Identifying long-term health issues could become simpler and more cost effective as a new blood test called VirScan currently in development at the Howard Hughs Medical Institute can allegedly reconstruct a person’s entire history regarding viruses and infections.
Admittedly, the test is being developed primarily for people who don’t have access to elementary medical care, as certain infections require different numbers of expensive and not so accessible tests; while also requiring time for proper analysis. Some people might live a long time with certain afflictions without even knowing that they have them due to this, and are under risk of discovering them when it’s either too late or a significant amount of damage has been done.
But the most intriguing aspect of the test would be its incredibly accessible price; it is estimated to cost a minimum of $25, which is almost surreal in a world where medical tests could bring up to a couple of hundreds of dollars out of your pockets.
The test’s developers point out that its retroactive identification of viruses is much needed and extremely helpful, with a lot of infections leaving open the possibility of lasting effects. VirScan can help to chart each patient’s individual infection history accurately, even if he or she never knew about one and never got treated to it. This, in turn, can provide doctor’s with sufficient data to choose the best type of treatment for current or future infections.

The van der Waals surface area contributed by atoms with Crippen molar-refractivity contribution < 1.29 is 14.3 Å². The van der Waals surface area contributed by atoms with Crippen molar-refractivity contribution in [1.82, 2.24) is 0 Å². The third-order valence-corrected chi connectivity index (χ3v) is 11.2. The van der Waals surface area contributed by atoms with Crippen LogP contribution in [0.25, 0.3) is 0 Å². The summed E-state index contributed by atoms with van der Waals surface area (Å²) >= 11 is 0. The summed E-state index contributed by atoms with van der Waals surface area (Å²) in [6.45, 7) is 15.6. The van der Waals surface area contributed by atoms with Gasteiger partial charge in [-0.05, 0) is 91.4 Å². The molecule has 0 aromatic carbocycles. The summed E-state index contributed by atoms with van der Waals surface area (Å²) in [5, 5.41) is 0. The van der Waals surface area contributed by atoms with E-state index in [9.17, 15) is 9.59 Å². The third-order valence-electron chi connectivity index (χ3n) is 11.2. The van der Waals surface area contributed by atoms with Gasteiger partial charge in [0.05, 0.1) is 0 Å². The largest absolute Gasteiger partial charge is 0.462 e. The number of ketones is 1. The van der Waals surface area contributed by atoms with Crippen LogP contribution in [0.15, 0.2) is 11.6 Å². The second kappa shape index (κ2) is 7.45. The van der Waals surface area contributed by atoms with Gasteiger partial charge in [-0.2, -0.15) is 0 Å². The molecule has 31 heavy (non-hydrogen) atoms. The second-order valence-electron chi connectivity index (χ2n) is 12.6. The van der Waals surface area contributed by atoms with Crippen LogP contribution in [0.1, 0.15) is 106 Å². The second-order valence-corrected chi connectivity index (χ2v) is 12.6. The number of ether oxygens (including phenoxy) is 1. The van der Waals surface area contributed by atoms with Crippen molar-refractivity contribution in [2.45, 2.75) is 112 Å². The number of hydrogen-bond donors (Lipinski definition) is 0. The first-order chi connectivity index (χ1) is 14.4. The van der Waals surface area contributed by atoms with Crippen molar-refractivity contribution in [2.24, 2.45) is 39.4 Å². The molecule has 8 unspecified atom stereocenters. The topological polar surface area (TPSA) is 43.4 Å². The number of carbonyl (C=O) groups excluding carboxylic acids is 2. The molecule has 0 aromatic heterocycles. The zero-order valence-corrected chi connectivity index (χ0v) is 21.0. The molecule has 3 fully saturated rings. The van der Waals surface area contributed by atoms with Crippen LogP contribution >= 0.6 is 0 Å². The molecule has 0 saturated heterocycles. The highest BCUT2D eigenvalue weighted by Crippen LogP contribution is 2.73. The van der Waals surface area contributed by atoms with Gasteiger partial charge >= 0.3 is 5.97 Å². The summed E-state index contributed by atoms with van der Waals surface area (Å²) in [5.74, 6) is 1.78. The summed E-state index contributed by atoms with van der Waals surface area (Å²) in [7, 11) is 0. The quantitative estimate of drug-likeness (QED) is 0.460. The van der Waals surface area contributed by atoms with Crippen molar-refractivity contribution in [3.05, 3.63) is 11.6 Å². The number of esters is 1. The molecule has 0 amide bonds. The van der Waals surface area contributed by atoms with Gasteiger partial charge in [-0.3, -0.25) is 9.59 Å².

Results of the test might also come in handy when seeking to understand how certain viruses perpetuate themselves over inhabited areas, by offering the possibility of analyzing large numbers of people in a short time. It might also help chart relations between different pathogens/infections that are more likely to appear in a person who already experienced one of them.
VirScan effectively works by analyzing the antibodies that we have in our blood; past infections might prompt the immune system to continue producing antibodies for a long time after a certain infection has been treated. It then cross-checks all the antibodies it finds to see which type of over 200 viruses which can affect humans it was produced by.
At the moment, there is no release estimate for VirScan as it is still in its testing phase, though all signs point towards a stable version being announced soon. Preliminary results of current testing have been already published in the 5th June edition of Science journal.
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